(v) As soon as possible after the person has gone, make a written record of what took place, with particular reference to the conversation in direct speech, as far as it may be recalled. Include the date and time during which the incident took place, sign the record, and enter the date and time when it was written.
(vi) Get in touch with an officer of the ACB as soon as possible and in any case within twenty-four (24) hours of the event.
(vii) Cooperate with the ACC Officer in the next stages of investigations of the incident.
What to Report
i. Suspected or actual cases of corruption in form of bribes, be it in cash or in kind, either asked, promised or given.
ii. Suspected or actual cases of abuse of authority of office either for personal gain or for the gain of other people.
iii. Suspected or actual cases of disregard of Tender Procedures, fraud, embezzlement and misappropriation of public funds.
Means of Reporting
You can call the ACB as soon as you can on the following Toll Free number: 113
Please note that you are free to report anonymously i.e. without disclosing your identity. Make sure to include as much detail as possible to assist the Bureau in following up on your matter or concern.
Depending on your location and facilities available to you, you may wish to report to the Commission using the following methods: telephone, fax, in person i.e. personally visiting the ACB Offices, email, letter or online.
Once you have made a report, the ACB will investigate your matter and give you feedback on the outcome of your complaint within a reasonable period of time.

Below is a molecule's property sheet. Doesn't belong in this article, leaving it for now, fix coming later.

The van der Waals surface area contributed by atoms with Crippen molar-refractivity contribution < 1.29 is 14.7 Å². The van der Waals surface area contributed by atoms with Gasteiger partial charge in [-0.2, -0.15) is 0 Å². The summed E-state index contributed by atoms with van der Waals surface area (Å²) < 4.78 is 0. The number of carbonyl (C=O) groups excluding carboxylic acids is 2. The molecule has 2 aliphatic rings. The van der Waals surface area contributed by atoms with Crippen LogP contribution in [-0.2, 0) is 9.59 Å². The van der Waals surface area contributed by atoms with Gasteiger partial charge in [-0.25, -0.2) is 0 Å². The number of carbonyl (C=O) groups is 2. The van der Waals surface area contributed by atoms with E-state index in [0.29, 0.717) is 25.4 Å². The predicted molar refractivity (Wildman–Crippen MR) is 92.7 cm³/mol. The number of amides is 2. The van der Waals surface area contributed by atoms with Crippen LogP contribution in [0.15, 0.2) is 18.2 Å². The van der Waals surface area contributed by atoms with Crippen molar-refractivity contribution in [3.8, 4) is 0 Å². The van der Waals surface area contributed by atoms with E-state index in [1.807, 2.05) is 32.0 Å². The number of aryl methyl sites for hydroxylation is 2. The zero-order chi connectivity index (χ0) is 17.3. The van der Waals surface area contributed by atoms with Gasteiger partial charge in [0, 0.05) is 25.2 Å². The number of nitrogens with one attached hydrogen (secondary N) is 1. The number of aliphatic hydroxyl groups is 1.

Nawena, as an MP, should set a precedent before making allegations publicly. Now that allegations have been made public, the National Assembly has a responsibility to see that the case is investigated and the media should continue to monitor this story to ensure the investigation is rigorous. Without further investigation, these allegations are groundless.
Our nation’s leaders cannot be allowed to make claims about individuals or organisations without being called to present evidence or to retract their statements if proved false. The media is also culpable where it continues to fuel the rumour around operations and agreements in the mining sector without improved analysis to inform the public. As we have commented before, the media tends to cover, often sensationalist, current affairs linked to disputes, allegations and tension between actors in the sector; we are yet to see investigative journalist that aids in verifying claims.
The ability of Malawi’s governance structures and watchdogs (such as the media) to ensure transparency and the beneficial impact of the mining sector to the nation is compromised every time a politician, a member of a civil society organisation, or a business leader makes a claim without ensuring the investigation of the alleged incident of corruption. This is because it becomes increasingly difficult -and unwise- to believe the people who cry “corruption” or foul-play but do not act on these words through investigation.
Update 31 January 2013: MP Nawena may not have taken his allegations to the Anti-Corruption Bureau, but Paladin did. Read our post “Paladin Approach By Third Party For A “Gift” For Malawi’s Vice President” for further information.